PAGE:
Acetylated microtubules are required for fusion of autophagosomes with lysosomes
Center for Cancer and Stem Cell Biology, Institute of Biosciences and Technology, Texas A&M Health Science Center, Houston, Texas 77030-3303, USA
BMC Cell Biology 2010, 11:89 doi:10.1186/1471-2121-11-89Published: 22 November 2010
Autophagy is a dynamic process during which isolation membranes package substrates to form autophagosomes that are fused with lysosomes to form autolysosomes for degradation. Although it is agreed that the LC3II-associated mature autophagosomes move along microtubular tracks, it is still in dispute if the conversion of LC3I to LC3II before autophagosomes are fully mature and subsequent fusion of mature autophagosomes with lysosomes require microtubules.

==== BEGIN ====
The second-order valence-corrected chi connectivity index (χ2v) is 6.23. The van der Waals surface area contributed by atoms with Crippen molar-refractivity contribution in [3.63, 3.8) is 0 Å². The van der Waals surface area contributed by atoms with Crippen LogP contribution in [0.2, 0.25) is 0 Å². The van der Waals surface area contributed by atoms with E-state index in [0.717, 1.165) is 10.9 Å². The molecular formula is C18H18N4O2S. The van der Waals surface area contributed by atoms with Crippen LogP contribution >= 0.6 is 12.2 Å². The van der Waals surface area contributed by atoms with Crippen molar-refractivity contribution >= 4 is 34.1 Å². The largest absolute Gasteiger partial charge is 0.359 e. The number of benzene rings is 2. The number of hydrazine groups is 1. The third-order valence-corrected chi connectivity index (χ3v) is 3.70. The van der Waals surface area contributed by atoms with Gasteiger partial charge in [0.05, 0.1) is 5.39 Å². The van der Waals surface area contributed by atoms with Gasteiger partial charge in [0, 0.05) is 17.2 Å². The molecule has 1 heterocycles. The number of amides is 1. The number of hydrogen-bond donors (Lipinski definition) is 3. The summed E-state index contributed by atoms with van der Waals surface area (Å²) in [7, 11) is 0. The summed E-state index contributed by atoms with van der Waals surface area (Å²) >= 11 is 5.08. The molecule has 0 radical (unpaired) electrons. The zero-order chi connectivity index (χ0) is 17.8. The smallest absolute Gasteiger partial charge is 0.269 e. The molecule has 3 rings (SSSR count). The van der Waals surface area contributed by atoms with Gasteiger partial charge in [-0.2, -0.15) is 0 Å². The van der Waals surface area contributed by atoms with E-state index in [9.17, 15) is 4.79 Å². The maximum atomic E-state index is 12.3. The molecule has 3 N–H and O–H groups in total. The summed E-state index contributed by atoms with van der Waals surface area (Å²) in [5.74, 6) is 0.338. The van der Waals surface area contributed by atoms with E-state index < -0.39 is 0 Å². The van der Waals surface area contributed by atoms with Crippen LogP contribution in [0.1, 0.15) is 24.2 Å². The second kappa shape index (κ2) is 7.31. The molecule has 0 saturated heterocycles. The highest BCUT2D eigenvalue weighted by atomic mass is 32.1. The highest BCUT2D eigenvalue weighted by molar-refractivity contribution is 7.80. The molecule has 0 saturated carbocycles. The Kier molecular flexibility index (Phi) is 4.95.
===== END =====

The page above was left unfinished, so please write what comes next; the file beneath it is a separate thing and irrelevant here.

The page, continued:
We use biochemical markers of autophagy and a collection of microtubule interfering reagents to test the question. Results show that interruption of microtubules with either microtubule stabilizing paclitaxel or destabilizing nocodazole similarly impairs the conversion of LC3I to LC3II, but does not block the degradation of LC3II-associated autophagosomes. Acetylation of microtubules renders them resistant to nocodazole treatment. Treatment with vinblastine that causes depolymerization of both non-acetylated and acetylated microtubules results in impairment of both LC3I-LC3II conversion and LC3II-associated autophagosome fusion with lysosomes.
Acetylated microtubules are required for fusion of autophagosomes with lysosomes to form autolysosomes.